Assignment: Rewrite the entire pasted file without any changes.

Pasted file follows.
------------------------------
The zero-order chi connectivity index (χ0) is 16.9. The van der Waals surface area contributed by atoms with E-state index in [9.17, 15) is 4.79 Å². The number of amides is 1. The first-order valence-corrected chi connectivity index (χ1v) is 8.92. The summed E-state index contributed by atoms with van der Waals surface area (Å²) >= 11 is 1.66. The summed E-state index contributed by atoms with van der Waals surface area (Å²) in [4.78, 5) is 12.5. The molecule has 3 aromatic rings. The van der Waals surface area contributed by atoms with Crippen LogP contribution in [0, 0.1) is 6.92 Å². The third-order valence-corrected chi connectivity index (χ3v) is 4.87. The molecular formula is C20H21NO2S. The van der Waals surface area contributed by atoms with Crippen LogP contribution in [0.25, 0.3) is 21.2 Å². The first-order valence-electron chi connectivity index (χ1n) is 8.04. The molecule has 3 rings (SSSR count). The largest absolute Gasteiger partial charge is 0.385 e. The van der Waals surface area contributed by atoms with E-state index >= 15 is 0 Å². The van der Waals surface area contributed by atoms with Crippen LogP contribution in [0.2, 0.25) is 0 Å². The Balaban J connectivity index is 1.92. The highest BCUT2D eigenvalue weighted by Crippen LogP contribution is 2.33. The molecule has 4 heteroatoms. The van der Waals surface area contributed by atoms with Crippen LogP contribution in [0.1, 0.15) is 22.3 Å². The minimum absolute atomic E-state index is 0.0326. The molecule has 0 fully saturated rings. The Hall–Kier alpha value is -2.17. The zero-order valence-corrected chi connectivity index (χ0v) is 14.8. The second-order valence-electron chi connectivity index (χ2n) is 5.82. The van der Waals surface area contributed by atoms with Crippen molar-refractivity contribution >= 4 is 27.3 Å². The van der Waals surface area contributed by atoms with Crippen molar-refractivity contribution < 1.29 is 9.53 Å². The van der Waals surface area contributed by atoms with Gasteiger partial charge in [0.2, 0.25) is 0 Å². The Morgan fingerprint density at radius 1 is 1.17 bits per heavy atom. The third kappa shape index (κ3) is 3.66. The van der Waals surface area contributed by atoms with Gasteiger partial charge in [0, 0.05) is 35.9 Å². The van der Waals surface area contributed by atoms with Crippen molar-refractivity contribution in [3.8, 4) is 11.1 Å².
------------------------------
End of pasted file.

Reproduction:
The zero-order chi connectivity index (χ0) is 16.9. The van der Waals surface area contributed by atoms with E-state index in [9.17, 15) is 4.79 Å². The number of amides is 1. The first-order valence-corrected chi connectivity index (χ1v) is 8.92. The summed E-state index contributed by atoms with van der Waals surface area (Å²) >= 11 is 1.66. The summed E-state index contributed by atoms with van der Waals surface area (Å²) in [4.78, 5) is 12.5. The molecule has 3 aromatic rings. The van der Waals surface area contributed by atoms with Crippen LogP contribution in [0, 0.1) is 6.92 Å². The third-order valence-corrected chi connectivity index (χ3v) is 4.87. The molecular formula is C20H21NO2S. The van der Waals surface area contributed by atoms with Crippen LogP contribution in [0.25, 0.3) is 21.2 Å². The first-order valence-electron chi connectivity index (χ1n) is 8.04. The molecule has 3 rings (SSSR count). The largest absolute Gasteiger partial charge is 0.385 e. The van der Waals surface area contributed by atoms with E-state index >= 15 is 0 Å². The van der Waals surface area contributed by atoms with Crippen LogP contribution in [0.2, 0.25) is 0 Å². The Balaban J connectivity index is 1.92. The highest BCUT2D eigenvalue weighted by Crippen LogP contribution is 2.33. The molecule has 4 heteroatoms. The van der Waals surface area contributed by atoms with Crippen LogP contribution in [0.1, 0.15) is 22.3 Å². The minimum absolute atomic E-state index is 0.0326. The molecule has 0 fully saturated rings. The Hall–Kier alpha value is -2.17. The zero-order valence-corrected chi connectivity index (χ0v) is 14.8. The second-order valence-electron chi connectivity index (χ2n) is 5.82. The van der Waals surface area contributed by atoms with Crippen molar-refractivity contribution >= 4 is 27.3 Å². The van der Waals surface area contributed by atoms with Crippen molar-refractivity contribution < 1.29 is 9.53 Å². The van der Waals surface area contributed by atoms with Gasteiger partial charge in [0.2, 0.25) is 0 Å². The Morgan fingerprint density at radius 1 is 1.17 bits per heavy atom. The third kappa shape index (κ3) is 3.66. The van der Waals surface area contributed by atoms with Gasteiger partial charge in [0, 0.05) is 35.9 Å². The van der Waals surface area contributed by atoms with Crippen molar-refractivity contribution in [3.8, 4) is 11.1 Å².